Uncoupling proteins (UCP-1 through UCP-5) are expressed in various tissues from many different species (mammals, birds, fish, insects and plants) that play important (but controversial) role(s) in the regulation of energy expenditure, or thermogenesis [40, 41]. Uncoupling protein-1 is expressed mainly in BAT. When the influence of dietary phytoestrogens on UCP-1 mRNA levels in BAT was examined, Phyto-600 fed male rats, expressed significantly higher levels of the uncoupling protein (approximately 2-fold) compared to Phyto-free values (but BAT weights were significantly less in the Phyto-600 vs. Phyto-free fed males). To date, we are unaware of any studies that have investigated this aspect of soy consumption on thermogenesis. The decrease in BAT mass in Phyto-600 animals but increased expression of UCP-1 may represent a compensation mechanism for energy expenditure, and there are several neural inputs and hormonal factors that influence UCP-1 in BAT that make it difficult to differentiate the regulatory aspects of UCP-1 expression. For example, sympathetic denervation of inter-scapular BAT markedly reduced UCP-1 mRNA levels and estrogen, T3 and adrenergic agents [norepinephrine (NE)] stimulate UCP-1 expression in BAT [42, 43]. In fact, it has been reported that T3 synergizes with NE to increase UCP-1 in BAT and stabilizes its mRNA transcripts [44]. These factors overlap with the changes seen in Phyto-600 fed vs. Phyto-free fed rats, in the present study, where T3 levels were increased and, presumably, along with the estrogenic influence of circulating isoflavones resulted in stimulating UCP-1 expression in BAT. Previously, we have not observed any significant alterations in circulating estradiol (or LH) levels in Phyto-600 vs. Phyto-free fed intact males [7]. Conversely, it has been reported that increases in hypothalamic NPY decrease UCP-1 [and reduces sympathetic outflow to BAT, but increases adipose tissue lipoprotein lipase activity] [30]. Also, plasma leptin levels are thought to stimulate UCP-1 in BAT [45, 46], results opposite, in general, to that obtained in the present study. Based upon the obtained data sets, it is difficult to identify a common stimulatory or inhibitory pattern for the expression of UCP-1 in BAT of soy fed animals and especially define a functional role for the physiological properties associated with these UCPs in thermoregulation. Therefore, it is reasonable to speculate that multiple factors act collectively to regulate UCPs in BAT that in turn contribute to adaptive changes in body temperature.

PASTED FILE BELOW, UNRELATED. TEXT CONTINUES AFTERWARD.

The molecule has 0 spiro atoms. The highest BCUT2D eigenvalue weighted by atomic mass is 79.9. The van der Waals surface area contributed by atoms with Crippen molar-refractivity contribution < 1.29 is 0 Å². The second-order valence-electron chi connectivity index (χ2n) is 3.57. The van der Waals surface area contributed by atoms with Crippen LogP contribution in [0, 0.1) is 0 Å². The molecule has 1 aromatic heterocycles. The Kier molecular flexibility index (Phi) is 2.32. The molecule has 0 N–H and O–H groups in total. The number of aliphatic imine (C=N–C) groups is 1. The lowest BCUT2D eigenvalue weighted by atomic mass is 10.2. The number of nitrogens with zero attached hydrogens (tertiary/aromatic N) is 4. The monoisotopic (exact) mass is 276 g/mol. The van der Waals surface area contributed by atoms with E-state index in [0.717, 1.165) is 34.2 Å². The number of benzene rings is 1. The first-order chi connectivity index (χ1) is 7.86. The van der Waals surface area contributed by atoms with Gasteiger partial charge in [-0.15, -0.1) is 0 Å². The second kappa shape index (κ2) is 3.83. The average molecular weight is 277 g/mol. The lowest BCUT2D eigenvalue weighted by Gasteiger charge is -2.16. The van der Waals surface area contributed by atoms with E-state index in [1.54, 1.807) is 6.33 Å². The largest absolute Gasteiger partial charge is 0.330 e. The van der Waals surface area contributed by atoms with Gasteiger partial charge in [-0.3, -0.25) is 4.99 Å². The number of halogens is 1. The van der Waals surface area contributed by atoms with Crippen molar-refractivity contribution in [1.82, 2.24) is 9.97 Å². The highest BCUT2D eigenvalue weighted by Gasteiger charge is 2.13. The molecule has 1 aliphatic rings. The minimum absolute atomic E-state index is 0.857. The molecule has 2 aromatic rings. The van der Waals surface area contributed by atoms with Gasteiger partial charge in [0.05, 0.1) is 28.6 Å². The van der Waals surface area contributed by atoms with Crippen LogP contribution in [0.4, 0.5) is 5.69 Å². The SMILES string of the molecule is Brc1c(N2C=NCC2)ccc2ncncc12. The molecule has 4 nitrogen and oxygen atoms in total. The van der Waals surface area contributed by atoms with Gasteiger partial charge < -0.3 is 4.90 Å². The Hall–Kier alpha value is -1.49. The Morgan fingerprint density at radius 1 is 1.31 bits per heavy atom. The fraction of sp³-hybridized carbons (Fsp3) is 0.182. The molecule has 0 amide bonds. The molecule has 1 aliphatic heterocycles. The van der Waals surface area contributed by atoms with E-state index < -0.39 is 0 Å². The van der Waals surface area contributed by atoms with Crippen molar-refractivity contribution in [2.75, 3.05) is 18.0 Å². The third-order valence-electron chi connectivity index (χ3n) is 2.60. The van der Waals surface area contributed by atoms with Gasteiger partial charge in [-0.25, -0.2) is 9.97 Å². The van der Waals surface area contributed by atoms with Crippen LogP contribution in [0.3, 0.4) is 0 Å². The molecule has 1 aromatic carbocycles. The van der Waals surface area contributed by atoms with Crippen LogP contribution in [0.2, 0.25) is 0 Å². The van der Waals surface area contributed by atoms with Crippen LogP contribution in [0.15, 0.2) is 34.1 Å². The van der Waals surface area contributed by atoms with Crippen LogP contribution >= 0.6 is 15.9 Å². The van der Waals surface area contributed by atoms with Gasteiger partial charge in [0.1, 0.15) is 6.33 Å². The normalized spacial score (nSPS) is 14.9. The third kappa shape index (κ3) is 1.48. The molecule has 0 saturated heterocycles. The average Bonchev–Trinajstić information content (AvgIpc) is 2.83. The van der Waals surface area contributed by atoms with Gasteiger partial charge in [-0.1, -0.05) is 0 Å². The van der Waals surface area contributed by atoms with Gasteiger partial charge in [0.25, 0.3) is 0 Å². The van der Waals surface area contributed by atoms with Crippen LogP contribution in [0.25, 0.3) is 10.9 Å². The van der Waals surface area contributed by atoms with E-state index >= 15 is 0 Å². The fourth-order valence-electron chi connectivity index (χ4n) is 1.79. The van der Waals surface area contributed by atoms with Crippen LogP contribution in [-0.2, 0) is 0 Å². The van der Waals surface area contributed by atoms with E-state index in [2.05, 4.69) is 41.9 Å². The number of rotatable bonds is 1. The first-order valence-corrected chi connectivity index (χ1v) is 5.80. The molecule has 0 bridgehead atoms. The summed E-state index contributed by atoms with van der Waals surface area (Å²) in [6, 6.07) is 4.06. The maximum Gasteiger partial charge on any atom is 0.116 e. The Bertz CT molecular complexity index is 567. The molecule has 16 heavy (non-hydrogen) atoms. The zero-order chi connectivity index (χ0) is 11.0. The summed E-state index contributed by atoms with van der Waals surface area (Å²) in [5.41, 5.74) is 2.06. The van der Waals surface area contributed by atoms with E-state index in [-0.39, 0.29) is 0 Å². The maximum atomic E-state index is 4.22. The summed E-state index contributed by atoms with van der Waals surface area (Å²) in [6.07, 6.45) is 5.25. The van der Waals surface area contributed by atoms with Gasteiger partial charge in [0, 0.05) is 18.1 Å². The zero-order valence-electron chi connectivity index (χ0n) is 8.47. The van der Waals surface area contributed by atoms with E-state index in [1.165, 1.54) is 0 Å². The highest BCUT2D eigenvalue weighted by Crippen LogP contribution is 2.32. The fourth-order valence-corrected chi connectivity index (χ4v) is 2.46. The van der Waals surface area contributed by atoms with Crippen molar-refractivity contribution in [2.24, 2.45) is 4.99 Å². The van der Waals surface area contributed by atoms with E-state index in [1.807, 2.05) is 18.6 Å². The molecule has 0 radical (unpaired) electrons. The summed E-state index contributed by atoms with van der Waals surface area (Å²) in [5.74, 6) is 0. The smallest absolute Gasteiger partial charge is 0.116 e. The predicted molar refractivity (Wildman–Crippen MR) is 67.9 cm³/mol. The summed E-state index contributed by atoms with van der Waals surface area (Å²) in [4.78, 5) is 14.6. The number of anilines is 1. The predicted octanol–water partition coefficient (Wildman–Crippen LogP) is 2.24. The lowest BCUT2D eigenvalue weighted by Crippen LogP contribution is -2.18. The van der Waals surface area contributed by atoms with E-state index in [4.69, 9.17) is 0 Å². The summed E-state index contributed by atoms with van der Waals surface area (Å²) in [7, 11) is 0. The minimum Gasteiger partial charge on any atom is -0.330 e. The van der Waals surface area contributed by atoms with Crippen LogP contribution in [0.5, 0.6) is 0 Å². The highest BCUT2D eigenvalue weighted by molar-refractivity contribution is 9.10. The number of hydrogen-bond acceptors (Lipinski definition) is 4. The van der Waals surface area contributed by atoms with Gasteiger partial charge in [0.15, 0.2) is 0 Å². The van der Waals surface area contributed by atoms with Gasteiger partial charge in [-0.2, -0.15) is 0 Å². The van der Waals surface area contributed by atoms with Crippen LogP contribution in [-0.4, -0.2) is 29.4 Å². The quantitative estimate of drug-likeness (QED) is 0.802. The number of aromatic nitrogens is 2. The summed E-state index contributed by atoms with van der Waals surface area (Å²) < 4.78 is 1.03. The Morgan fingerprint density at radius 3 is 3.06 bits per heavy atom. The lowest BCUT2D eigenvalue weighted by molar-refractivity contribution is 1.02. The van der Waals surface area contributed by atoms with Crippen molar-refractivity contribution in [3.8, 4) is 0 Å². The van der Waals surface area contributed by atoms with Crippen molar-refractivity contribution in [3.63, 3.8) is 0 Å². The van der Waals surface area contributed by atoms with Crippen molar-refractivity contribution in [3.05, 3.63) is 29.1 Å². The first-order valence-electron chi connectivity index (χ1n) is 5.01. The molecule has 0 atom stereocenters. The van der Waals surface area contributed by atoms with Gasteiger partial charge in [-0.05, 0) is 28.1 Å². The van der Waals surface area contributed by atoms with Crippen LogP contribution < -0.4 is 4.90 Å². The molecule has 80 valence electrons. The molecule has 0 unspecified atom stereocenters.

This study demonstrates that consumption of a widely used commercially available soy-based rodent diet, (i.e., the Phyto-600 diet rich in isoflavones), alters several hormonal, metabolic and neuroendocrine parameters involved in maintaining body homeostatic balance, energy expenditure and feeding behavior in male rats. Further research is warranted in examining the important aspects of the neuroendocrine and metabolic influences of dietary phytoestrogens via the consumption of soy in humans and laboratory animals. This is especially true when diet is usually not considered as an influencing factor in the experimental design [4750].



                This work was supported, in part, by grants from the USDA (2002-00798; EDL), the BYU Research Office (21-223566 & 19-223566; EDL) The Dean's Graduate Fellowship in Neuroscience (TDL and LB), and the National Institutes of Health (HD-13703; WRC)

                Authors’ Affiliations

                Department of Physiology and Developmental Biology, Brigham Young University
                The Neuroscience Center, Brigham Young University
                Biomedical Sciences, Colorado State University
                Department of Pediatrics, Children's Hospital Medical Center
                Pharmacology & Toxicology, University of Utah, College of Pharmacy